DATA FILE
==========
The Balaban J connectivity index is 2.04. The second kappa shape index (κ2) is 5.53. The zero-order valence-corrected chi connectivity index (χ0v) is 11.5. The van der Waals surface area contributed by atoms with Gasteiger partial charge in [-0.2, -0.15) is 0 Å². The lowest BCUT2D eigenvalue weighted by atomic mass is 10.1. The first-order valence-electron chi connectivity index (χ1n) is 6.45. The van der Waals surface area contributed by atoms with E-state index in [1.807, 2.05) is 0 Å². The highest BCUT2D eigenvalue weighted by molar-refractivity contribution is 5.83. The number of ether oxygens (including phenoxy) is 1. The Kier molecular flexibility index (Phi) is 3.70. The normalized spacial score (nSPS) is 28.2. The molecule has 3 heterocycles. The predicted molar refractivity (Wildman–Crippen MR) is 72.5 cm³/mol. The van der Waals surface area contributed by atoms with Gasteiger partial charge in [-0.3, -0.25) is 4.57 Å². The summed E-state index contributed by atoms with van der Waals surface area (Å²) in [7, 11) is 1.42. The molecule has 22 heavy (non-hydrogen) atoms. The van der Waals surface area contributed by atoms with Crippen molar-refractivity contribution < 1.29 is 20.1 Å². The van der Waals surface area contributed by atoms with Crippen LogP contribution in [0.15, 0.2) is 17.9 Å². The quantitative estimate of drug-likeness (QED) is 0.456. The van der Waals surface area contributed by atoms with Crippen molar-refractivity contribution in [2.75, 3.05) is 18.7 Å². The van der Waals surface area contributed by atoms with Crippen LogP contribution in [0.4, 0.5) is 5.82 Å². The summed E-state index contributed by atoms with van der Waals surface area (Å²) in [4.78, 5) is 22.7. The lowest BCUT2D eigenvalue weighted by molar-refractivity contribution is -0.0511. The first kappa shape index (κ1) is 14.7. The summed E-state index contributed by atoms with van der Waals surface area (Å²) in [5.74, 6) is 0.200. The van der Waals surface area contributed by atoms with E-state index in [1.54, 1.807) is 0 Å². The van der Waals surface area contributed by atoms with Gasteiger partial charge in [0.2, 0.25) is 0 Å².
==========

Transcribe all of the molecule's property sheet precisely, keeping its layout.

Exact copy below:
The Balaban J connectivity index is 2.04. The second kappa shape index (κ2) is 5.53. The zero-order valence-corrected chi connectivity index (χ0v) is 11.5. The van der Waals surface area contributed by atoms with Gasteiger partial charge in [-0.2, -0.15) is 0 Å². The lowest BCUT2D eigenvalue weighted by atomic mass is 10.1. The first-order valence-electron chi connectivity index (χ1n) is 6.45. The van der Waals surface area contributed by atoms with E-state index in [1.807, 2.05) is 0 Å². The highest BCUT2D eigenvalue weighted by molar-refractivity contribution is 5.83. The number of ether oxygens (including phenoxy) is 1. The Kier molecular flexibility index (Phi) is 3.70. The normalized spacial score (nSPS) is 28.2. The molecule has 3 heterocycles. The predicted molar refractivity (Wildman–Crippen MR) is 72.5 cm³/mol. The van der Waals surface area contributed by atoms with Gasteiger partial charge in [-0.3, -0.25) is 4.57 Å². The summed E-state index contributed by atoms with van der Waals surface area (Å²) in [7, 11) is 1.42. The molecule has 22 heavy (non-hydrogen) atoms. The van der Waals surface area contributed by atoms with Crippen molar-refractivity contribution < 1.29 is 20.1 Å². The van der Waals surface area contributed by atoms with Crippen LogP contribution in [0.15, 0.2) is 17.9 Å². The quantitative estimate of drug-likeness (QED) is 0.456. The van der Waals surface area contributed by atoms with Crippen molar-refractivity contribution in [2.75, 3.05) is 18.7 Å². The van der Waals surface area contributed by atoms with Crippen LogP contribution in [0.4, 0.5) is 5.82 Å². The summed E-state index contributed by atoms with van der Waals surface area (Å²) in [4.78, 5) is 22.7. The lowest BCUT2D eigenvalue weighted by molar-refractivity contribution is -0.0511. The first kappa shape index (κ1) is 14.7. The summed E-state index contributed by atoms with van der Waals surface area (Å²) in [5.74, 6) is 0.200. The van der Waals surface area contributed by atoms with E-state index in [1.54, 1.807) is 0 Å². The van der Waals surface area contributed by atoms with Gasteiger partial charge in [0.2, 0.25) is 0 Å².